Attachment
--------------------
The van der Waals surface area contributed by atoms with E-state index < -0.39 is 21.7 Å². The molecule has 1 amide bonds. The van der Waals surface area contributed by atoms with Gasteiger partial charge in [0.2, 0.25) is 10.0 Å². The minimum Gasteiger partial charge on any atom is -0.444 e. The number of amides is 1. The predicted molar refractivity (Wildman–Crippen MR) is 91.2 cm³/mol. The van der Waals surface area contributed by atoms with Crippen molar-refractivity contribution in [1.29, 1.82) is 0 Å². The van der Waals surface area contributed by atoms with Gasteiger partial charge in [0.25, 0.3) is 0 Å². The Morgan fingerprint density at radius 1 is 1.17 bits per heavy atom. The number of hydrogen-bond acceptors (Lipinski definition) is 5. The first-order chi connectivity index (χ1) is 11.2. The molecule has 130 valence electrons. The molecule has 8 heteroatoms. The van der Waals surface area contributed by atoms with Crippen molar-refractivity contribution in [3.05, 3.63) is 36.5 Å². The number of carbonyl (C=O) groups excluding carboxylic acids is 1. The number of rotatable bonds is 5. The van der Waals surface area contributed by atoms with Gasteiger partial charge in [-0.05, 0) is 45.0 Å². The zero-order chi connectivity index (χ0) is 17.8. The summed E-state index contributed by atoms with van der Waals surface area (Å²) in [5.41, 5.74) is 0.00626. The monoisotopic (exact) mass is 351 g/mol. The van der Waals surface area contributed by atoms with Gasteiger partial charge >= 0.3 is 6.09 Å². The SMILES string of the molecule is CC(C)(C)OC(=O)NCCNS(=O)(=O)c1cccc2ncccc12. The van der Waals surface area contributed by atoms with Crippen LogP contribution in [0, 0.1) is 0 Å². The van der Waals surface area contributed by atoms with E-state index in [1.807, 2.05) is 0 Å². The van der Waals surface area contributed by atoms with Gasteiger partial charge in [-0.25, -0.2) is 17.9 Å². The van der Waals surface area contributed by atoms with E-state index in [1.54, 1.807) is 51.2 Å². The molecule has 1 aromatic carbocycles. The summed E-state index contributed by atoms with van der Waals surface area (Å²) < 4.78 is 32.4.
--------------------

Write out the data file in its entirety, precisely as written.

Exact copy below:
The van der Waals surface area contributed by atoms with E-state index < -0.39 is 21.7 Å². The molecule has 1 amide bonds. The van der Waals surface area contributed by atoms with Gasteiger partial charge in [0.2, 0.25) is 10.0 Å². The minimum Gasteiger partial charge on any atom is -0.444 e. The number of amides is 1. The predicted molar refractivity (Wildman–Crippen MR) is 91.2 cm³/mol. The van der Waals surface area contributed by atoms with Crippen molar-refractivity contribution in [1.29, 1.82) is 0 Å². The van der Waals surface area contributed by atoms with Gasteiger partial charge in [0.25, 0.3) is 0 Å². The Morgan fingerprint density at radius 1 is 1.17 bits per heavy atom. The number of hydrogen-bond acceptors (Lipinski definition) is 5. The first-order chi connectivity index (χ1) is 11.2. The molecule has 130 valence electrons. The molecule has 8 heteroatoms. The van der Waals surface area contributed by atoms with Crippen molar-refractivity contribution in [3.05, 3.63) is 36.5 Å². The number of carbonyl (C=O) groups excluding carboxylic acids is 1. The number of rotatable bonds is 5. The van der Waals surface area contributed by atoms with Gasteiger partial charge in [-0.05, 0) is 45.0 Å². The zero-order chi connectivity index (χ0) is 17.8. The summed E-state index contributed by atoms with van der Waals surface area (Å²) in [5.41, 5.74) is 0.00626. The monoisotopic (exact) mass is 351 g/mol. The van der Waals surface area contributed by atoms with Gasteiger partial charge >= 0.3 is 6.09 Å². The SMILES string of the molecule is CC(C)(C)OC(=O)NCCNS(=O)(=O)c1cccc2ncccc12. The van der Waals surface area contributed by atoms with Crippen LogP contribution in [0, 0.1) is 0 Å². The van der Waals surface area contributed by atoms with E-state index in [1.807, 2.05) is 0 Å². The van der Waals surface area contributed by atoms with Gasteiger partial charge in [-0.25, -0.2) is 17.9 Å². The van der Waals surface area contributed by atoms with E-state index in [1.54, 1.807) is 51.2 Å². The molecule has 1 aromatic carbocycles. The summed E-state index contributed by atoms with van der Waals surface area (Å²) < 4.78 is 32.4.